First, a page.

A couple of more points:
1) The political advantage of Plan B was that it could have shifted the focus to Senate Democrats and at least set them up to take some more of the blame if we go over the cliff. Now Republicans will be even more vulnerable to getting blamed.
2) If part of what President Obama was after was Republican humiliation and disarray, it’s going better than even he could have hoped.
3) It’s possible to envision a scenario where, in theory, going over the cliff enhances GOP leverage. But the emphasis is on in theory. As soon as we go over the cliff, Senate Republicans will almost certainly start peeling off and House Republicans will be even more isolated. Then, they will likely see defections in their own ranks, too, and buckle in a pell-mell retreat.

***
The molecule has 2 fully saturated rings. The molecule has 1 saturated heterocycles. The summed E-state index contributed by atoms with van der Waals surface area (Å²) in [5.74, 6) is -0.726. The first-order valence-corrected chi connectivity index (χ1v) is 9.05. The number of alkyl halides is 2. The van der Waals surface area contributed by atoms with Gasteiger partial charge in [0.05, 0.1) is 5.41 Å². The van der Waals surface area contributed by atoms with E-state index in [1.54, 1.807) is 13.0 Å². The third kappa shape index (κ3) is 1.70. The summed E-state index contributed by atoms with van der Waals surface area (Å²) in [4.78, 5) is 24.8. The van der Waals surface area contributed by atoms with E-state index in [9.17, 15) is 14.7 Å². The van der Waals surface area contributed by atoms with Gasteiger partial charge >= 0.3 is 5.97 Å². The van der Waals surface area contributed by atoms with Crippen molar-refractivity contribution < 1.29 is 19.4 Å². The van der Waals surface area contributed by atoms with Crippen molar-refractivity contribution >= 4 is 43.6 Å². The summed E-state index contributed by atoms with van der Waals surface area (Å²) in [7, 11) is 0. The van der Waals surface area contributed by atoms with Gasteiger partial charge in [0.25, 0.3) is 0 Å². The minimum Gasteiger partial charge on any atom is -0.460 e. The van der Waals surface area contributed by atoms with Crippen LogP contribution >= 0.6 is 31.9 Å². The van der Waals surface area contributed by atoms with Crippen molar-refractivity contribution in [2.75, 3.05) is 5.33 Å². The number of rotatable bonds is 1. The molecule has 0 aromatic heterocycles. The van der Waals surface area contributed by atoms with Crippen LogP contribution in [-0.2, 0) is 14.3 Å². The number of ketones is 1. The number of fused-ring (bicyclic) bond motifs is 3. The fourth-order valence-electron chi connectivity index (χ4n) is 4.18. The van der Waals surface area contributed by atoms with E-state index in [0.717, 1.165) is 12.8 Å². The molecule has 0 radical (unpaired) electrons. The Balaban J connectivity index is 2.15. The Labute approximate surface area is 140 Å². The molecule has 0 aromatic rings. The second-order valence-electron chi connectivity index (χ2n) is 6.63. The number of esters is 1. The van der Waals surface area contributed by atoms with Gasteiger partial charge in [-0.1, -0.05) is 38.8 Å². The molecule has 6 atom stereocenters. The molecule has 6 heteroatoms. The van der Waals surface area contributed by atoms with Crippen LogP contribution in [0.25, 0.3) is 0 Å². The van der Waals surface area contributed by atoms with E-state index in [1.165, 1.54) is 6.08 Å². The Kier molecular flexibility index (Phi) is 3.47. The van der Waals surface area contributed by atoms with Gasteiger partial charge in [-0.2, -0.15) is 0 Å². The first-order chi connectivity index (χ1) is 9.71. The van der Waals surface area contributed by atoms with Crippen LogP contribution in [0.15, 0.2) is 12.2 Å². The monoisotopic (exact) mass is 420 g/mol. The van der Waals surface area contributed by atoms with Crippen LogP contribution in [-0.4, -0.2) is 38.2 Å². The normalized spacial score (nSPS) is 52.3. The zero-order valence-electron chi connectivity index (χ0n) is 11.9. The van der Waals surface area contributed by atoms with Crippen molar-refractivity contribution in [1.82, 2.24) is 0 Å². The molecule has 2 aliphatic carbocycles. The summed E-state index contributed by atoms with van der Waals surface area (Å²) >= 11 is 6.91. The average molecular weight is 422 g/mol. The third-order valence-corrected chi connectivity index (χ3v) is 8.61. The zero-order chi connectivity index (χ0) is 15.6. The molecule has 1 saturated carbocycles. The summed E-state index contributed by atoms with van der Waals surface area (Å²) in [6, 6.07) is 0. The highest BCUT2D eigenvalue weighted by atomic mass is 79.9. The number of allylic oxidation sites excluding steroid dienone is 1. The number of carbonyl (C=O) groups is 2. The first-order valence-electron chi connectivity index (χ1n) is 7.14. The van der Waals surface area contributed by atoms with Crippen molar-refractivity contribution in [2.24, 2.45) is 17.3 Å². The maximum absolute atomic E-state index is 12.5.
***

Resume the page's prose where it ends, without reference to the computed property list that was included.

4) Boehner is in an intolerable position. Either he has the confidence of his conference or he doesn’t. It was a risk to announce Plan B before he knew he had the votes. But if his members don’t have his back in such a high-stakes situation, well then, something eventually has to give.
5) The GOP leadership seemed united on this one, but there’s nothing like a debacle to create an every-man-for-himself dynamic. I wouldn’t be surprised to see tensions begin to emerge between the camps of Speaker Boehner and Whip Kevin McCarthy.